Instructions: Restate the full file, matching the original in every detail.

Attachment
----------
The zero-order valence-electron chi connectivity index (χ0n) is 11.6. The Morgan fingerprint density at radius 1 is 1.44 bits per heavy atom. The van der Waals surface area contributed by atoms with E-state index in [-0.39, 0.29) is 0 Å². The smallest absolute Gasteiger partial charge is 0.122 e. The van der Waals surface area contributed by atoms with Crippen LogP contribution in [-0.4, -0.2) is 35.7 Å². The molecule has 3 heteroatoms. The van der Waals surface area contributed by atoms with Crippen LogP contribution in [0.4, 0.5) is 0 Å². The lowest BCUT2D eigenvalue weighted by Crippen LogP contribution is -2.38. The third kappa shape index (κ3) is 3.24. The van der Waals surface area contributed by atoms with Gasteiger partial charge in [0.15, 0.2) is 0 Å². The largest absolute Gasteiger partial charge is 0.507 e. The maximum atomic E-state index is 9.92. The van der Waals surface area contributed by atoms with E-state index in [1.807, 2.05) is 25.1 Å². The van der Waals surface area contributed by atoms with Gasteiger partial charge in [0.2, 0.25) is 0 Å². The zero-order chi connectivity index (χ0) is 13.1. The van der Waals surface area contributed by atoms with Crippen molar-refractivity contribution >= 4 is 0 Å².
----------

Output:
The zero-order valence-electron chi connectivity index (χ0n) is 11.6. The Morgan fingerprint density at radius 1 is 1.44 bits per heavy atom. The van der Waals surface area contributed by atoms with E-state index in [-0.39, 0.29) is 0 Å². The smallest absolute Gasteiger partial charge is 0.122 e. The van der Waals surface area contributed by atoms with Crippen LogP contribution in [-0.4, -0.2) is 35.7 Å². The molecule has 3 heteroatoms. The van der Waals surface area contributed by atoms with Crippen LogP contribution in [0.4, 0.5) is 0 Å². The lowest BCUT2D eigenvalue weighted by Crippen LogP contribution is -2.38. The third kappa shape index (κ3) is 3.24. The van der Waals surface area contributed by atoms with Gasteiger partial charge in [0.15, 0.2) is 0 Å². The largest absolute Gasteiger partial charge is 0.507 e. The maximum atomic E-state index is 9.92. The van der Waals surface area contributed by atoms with E-state index in [1.807, 2.05) is 25.1 Å². The van der Waals surface area contributed by atoms with Gasteiger partial charge in [0.2, 0.25) is 0 Å². The zero-order chi connectivity index (χ0) is 13.1. The van der Waals surface area contributed by atoms with Crippen molar-refractivity contribution >= 4 is 0 Å².